to all airports, and some airports are perceived as being more
valuable than others.
So if you are wanting to fly, for example, between London and
Brussels, don't limit your searching only to flights between
Heathrow (LHR) and Brussels/Zaventem (BRU). Consider also
other four London airports and also Brussels South Charleroi
(CRL) to ensure you see all airline/airport combinations, some of
which are more likely to be discounted than others.
Depending on where in each city/region you are ultimately
traveling to and from, sometimes the secondary and generally
cheaper airports can be actually more convenient (and easier to
pass through) than the major and more expensive airports, and
sometimes airlines will have special promotions to one airport but
not to another.
How Flexible Are You?
If you are wanting to book flights to get you to a convention,
or to connect with a cruise, then you have exact dates that you
must travel on or before to get to your destination, and certain
dates that you must travel on or after to return home again, so as
to connect with the event/activity you are traveling to join.
But if you are simply wanting to go on vacation for a week, you
may have more flexibility - it might not matter so much if it is
from Monday to Monday, or from Wednesday to Wednesday, and if it
is this week or next week.
Maybe even a one day change in your travel dates will be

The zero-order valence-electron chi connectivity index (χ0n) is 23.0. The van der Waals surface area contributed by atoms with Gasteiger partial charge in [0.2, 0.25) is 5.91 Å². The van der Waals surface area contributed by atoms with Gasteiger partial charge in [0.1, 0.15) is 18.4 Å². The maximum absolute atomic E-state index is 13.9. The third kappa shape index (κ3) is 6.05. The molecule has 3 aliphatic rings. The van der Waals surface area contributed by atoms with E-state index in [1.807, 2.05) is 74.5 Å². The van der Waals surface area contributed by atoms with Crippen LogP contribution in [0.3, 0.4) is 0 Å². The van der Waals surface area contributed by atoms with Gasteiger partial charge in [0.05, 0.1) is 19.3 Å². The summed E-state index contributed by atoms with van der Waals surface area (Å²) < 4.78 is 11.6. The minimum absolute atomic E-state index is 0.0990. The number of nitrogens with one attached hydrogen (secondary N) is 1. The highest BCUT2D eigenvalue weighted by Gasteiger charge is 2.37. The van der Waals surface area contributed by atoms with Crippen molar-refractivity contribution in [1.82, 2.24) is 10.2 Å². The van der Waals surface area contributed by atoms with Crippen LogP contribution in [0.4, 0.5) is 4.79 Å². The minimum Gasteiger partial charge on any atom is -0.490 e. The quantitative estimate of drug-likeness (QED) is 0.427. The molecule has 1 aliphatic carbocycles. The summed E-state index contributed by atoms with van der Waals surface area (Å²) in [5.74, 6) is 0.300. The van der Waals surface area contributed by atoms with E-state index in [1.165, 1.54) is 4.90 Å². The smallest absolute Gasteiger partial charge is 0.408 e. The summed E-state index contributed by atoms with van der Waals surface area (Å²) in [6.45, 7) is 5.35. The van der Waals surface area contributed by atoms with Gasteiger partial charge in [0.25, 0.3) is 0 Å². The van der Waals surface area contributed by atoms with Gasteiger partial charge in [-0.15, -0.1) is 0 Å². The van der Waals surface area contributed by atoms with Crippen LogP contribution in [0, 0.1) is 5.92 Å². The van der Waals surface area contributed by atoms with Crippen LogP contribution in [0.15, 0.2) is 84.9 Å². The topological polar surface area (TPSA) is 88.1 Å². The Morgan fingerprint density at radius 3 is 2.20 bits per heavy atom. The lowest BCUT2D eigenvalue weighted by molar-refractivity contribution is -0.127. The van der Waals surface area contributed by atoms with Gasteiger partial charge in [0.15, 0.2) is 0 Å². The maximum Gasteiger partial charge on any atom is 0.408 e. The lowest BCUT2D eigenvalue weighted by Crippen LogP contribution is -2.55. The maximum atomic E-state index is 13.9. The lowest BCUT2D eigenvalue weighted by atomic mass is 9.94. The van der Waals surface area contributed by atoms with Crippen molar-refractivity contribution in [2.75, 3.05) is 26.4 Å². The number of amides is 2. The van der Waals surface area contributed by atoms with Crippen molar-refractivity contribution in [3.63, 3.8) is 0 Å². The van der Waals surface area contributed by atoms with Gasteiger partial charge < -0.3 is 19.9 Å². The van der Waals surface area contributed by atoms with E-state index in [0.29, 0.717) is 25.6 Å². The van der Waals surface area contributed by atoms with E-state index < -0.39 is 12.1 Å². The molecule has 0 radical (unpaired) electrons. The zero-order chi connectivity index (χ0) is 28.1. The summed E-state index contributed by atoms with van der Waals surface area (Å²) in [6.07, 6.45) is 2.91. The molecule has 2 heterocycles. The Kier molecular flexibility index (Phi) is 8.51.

inappropriately costly to you. If an extra night at your
destination would cost you another $500 for a night in the hotel,
food, and the cost of a lost day of income from your job, and if
the airfare saving matching that is only $50, then clearly you are
better advised to simply pay the extra $50 to the airline rather
than to 'save' $50 on your airfare but incur an offsetting cost of
On the other hand, if an extra day is a weekend day with no
loss of leave or income, and if you are staying with friends
rather than in a pricey hotel, there is clearly very little cost
to spend an extra day at your destination, and if you can on the
one hand save $50 and on the other hand enjoy another day away,
then you should consider such alternate dates as may be feasible,
giving you many more chances to find the lowest fare each time you
check them out.
If you are more flexible, you can afford to wait longer,
because you have more choices to fall back on.
Something a Travel Agent Can Tell You
So you go to an internet travel site and look up the fares to
travel somewhere. You see a range of fares currently
available from perhaps $200 to $500. But typically what you
won't see is information on fares that are not currently
For all you know, there might be a lower $150 published fare,
but which currently all the seats allocated to that fare level
have been sold out.
A good travel agent can work their computer to ascertain two
things - first, if there are any lower fares that in theory would
apply, but which are simply sold out at present, and secondly,
they can sometimes make a value judgment as to how likely it is
that more seats might be released at that lower fare.
A flight that shows, to the travel agent, maximum available